Dr. Lahti is at least correct that no Christian need fear the possibility that evolution is true. My own ignorant opinions aside, it was only after Darwinism birthed its social variant that any Christians saw doctrinal content in the crude mechanics of creation, and while the modernists and their disciples in mainline Protestantism have largely fallen into heresy, the fundamentalists are not the only orthodox believers left standing. I may very well stand in Heaven one day and be informed that man evolved from single-celled organisms. Such information will do nothing to persuade me that I am not in the presence of my Maker. It is the shortsighted capitulation to fools who imagine any existence whatsoever to be possible without the activity of the Great I AM that I find so deficient in Lahti.
At this point dear reader, having most likely insulted you, your friends, and my own coreligionists, you may wonder what I dare ask of you, and it is at this point that I must confess that my desire is to provoke you. I do not provoke for the sake of provocation; if that was all I could have just invited a nitwit who thinks his reproductive fluid is magical to speak to all of you. No, my desire is for ideological combat, something which a Viagra salesman with delusions of grandeur and a Twitter account cannot provide. I have expressed my beliefs aggressively, but truthfully, and thus any reaction you now feel is not merely a success of my manipulation, but a very real reaction to a strain of thought which lurks in the minds of at least one of your classmates. It is neither healthy or wise to suppress this. Mahatma Gandhi once said, “It is better to be violent if there is violence in our hearts, than to put on the cloak of nonviolence to cover impotence.”
I do not expect many of you to bring violence against my person (Not even my friends come down to Harmony more than once a week; why should I expect my enemies?), but if you think my beliefs or ideas perpetuate violence, consider this permission to do violence to those ideas. Let us argue honestly with one another. Insult me to my face if you must. I can take it. Are you a died-in-the-wool disciple of Daniel Dennett? Accost me for leaning uncritically on Aquinas’s proofs for the existence of God. Are you a radical progressive who longs to see the last nationalist strangled with the entrails of the last patriarch? Take me to task for my bad theology in defense of both of those things. Are you a Muslim, incensed at the reduction of your religion to mere victimhood? Sorry; I tried, and perhaps failed to get inside the heads of secularists, but I’d be happy to get breakfast while you accuse me of polytheism if it’ll make you feel better. Are you a Christian, who thinks I’m an idiot for trying to speak on behalf of such a big tradition? You’re right, but the only way that we as Columbians will move closer to the truth is if we allow weaker ideas to be broken against stronger ones. I am confident that Christianity, to the best of my understanding, will destroy all comers, but I fully expect every other person I encounter to share such confidence in their own beliefs. Therefore, if we are to observe manners, let them be chivalric manners. Let them be the manners of battle. May we respect each other not by tolerating wrongness, but by striving honestly to understand just how wrong they are. Perhaps at that point, we can come to some sort of consensus about who’s right.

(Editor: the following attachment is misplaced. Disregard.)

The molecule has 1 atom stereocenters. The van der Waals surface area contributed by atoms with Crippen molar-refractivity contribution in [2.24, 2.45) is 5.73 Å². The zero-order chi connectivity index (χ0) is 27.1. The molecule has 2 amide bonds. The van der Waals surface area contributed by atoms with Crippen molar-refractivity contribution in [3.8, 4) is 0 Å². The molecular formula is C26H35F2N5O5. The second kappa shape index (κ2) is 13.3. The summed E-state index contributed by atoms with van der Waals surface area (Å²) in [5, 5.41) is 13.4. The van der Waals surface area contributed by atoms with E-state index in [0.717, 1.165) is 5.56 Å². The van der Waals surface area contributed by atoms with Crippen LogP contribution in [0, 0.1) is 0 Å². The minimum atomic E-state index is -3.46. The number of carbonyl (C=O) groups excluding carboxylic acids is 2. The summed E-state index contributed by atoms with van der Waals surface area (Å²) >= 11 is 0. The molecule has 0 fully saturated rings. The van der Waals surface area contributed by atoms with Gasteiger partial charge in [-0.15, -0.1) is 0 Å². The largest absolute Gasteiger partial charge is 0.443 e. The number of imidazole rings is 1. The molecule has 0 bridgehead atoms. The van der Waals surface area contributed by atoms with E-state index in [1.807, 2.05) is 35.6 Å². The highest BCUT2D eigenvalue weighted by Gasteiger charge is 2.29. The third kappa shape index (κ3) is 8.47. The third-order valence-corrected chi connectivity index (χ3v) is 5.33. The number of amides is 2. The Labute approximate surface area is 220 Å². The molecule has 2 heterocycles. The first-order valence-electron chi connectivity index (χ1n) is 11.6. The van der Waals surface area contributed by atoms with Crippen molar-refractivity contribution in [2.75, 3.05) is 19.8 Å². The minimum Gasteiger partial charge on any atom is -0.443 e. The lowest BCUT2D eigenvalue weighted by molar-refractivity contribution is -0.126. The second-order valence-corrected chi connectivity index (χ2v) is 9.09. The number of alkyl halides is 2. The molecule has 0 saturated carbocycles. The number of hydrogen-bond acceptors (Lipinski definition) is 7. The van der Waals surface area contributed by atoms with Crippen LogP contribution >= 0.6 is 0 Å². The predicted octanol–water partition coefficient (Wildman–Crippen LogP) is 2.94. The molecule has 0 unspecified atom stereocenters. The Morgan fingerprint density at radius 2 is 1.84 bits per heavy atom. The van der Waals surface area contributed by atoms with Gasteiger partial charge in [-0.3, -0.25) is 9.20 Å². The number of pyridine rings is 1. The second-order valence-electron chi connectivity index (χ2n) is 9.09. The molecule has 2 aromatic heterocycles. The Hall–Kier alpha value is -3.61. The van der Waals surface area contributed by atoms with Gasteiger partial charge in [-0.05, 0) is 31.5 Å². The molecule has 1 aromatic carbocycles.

Elijah Schultz, SEAS ‘19, is an ex-pat West Virginian studying mechanical engineering. He is an active member of Christian Union and president of Jubilation!, Columbia’s Christian a cappella group. He spews his ignorant opinions on Twitter @eschultz9696.